Words: Thulasie Manoharan
It was 9:00 am and I waited like I normally did every Sunday morning for Pierre to open up the cafe. Being a coffee aficionado, I had scouted every street of New York in search of the best coffee, and nothing truly beat Pierre's traditional ways. Not only was his coffee great, Pierre himself was a jolly old man, with a very contagious, hearty smile. He was like the caffeine Saint Nicholas of New York.
Pierre approached the door and ushered me into the cafe with a smile on his face. I walk in as quickly as possible trying to escape the winter air and immediately nuzzle into a warm, cozy spot at the far back of the cafe. The cafe was small but it had this homely feel to it, the same kind of feeling you get when you see your mother baking apple pie in the kitchen. As Pierre brewed the first cup of coffee, the aroma of roasted beans enveloped the entire cafe and minutes later he shows up with a cup of coffee and madeleines on a saucer. He pulls up the chair next to me and says “You know Roman, my grandmama use to tell me the first brew of coffee you have for the day will always open your eyes to the depths of magic in the world .She called it her cup of wonderment. That woman was rarely wrong my boy"
As Pierre left the table and headed for the kitchen, I thought about the depths of magic and wonderment. The idea of a cup of coffee cooking up magic amused me, nevertheless I sipped my coffee with delightful satisfaction and began reading my book. The little bell above the cafe door went 'DING', indicating someone’s arrival. I paid no attention as my eyes trailed along the words on the pages. See being a New Yorkian, you eventually learn the art of tuning out elaborate sounds around you. But suddenly, I was leaping out of my senses, as I heard this smooth, silky voice place an order at the counter. I couldn't help but look up and find a girl with short hair that embodied her head like waves in the ocean, dark, deep brown eyes that laid behind round thick framed glasses and she clutched a book in her arms. She looked like character ripped out from an R. L. Stine novel. Beautiful yet intriguing. She pulled up a chair three tables from mine , looked my way, giving me a slight nod of acknowledgement and a delicate smile, then settled down to her book and coffee.
For the next three consecutive Sundays I saw the very same girl. Each week, she grew more intriguing and lovely. We would sit in Pierre's cafe, submerged in the aroma of coffee beans, in silence before the cafe filled for the day. In the moments of silence and heavy reading, although we never spoke, every time our eyes met, my heart would flutter. Something about these moments felt magical, like planets were perfectly aligned in a peripheral dimension.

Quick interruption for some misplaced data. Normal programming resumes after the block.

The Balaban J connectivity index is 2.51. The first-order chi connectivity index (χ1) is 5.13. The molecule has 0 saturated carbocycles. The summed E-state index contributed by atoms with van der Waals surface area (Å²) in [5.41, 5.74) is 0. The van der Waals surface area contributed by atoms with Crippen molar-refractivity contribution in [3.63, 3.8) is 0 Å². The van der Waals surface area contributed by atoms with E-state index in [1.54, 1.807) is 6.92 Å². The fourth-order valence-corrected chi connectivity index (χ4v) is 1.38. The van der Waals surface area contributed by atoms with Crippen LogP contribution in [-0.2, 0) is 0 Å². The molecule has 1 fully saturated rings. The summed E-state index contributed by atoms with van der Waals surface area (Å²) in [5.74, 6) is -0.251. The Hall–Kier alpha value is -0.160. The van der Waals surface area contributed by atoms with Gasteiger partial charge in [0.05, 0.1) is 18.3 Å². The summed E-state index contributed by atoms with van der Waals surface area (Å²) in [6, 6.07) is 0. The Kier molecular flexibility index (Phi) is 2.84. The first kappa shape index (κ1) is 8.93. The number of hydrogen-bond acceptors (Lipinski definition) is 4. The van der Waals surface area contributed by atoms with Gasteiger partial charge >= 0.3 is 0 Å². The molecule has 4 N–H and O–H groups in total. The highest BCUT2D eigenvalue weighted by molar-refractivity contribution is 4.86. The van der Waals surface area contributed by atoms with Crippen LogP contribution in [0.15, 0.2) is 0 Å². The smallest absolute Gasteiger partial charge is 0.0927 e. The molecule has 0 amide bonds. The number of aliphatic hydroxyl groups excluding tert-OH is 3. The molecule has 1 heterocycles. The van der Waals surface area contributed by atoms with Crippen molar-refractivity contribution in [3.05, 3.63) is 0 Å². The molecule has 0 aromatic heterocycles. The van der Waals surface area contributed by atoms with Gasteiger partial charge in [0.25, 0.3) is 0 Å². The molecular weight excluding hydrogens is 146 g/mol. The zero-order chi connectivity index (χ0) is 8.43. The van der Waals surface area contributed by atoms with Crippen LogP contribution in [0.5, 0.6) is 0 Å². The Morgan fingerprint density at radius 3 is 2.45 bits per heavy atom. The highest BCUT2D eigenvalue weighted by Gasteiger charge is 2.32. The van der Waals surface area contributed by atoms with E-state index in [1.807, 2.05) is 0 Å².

Until one Sunday morning, I awoke to a loud bang outside on the streets. I groggily look at the time on my phone. It was 11:45 am!!! I was late! I rushed out of bed, brushed my teeth in a hurry, scavenged my closet for decent looking clothes and hastily put on my shoes. A sad, nagging feeling came upon me as I made my way down the apartment stairs. It felt as if I would never see her again, that I didn't know her name or her number, it felt like a sinking black hole had made its way into the pit of my stomach. I knew these thoughts were completely absurd, but over the past couple of weeks I grew to love the small, wordless connections I had made with this mystery girl. It was these little things that made me anticipate the wonderful things to come.
I walked, my footsteps falling hard on the sidewalk. Cussing the wind, I felt my cheeks red hot despite the frosty winter air. I barged into Pierre's cafe like a deranged lunatic looking for the next victim. The cafe was busy and there were people spanning out every inch of the floor. I looked everywhere, but it felt like my eyes were failing me. From behind the counter Pierre walks up to me smiling "Overslept my boy?" then he shoots me a wink and says "Only one spot left" pointing me in the direction where a perfectly poised creature sat, knee deep in a book. She was there at the far back of the cafe, the very spot I use to sit at. Smiling back at Pierre, I made my way to the table, then interrupting her I said "Would it be okay if I sat here?” Looking up at me, with a smile that somewhat indicated that she was glad to see me, she said “It would be a pleasure”. We were two people at the table, with two cups of wonderment, as Pierre's grandmama called them and a whole lot of time to fill with endless conversation.
That was the beginning of a whole new wonderful adventure which all began in a little place called Pierre's Cafe.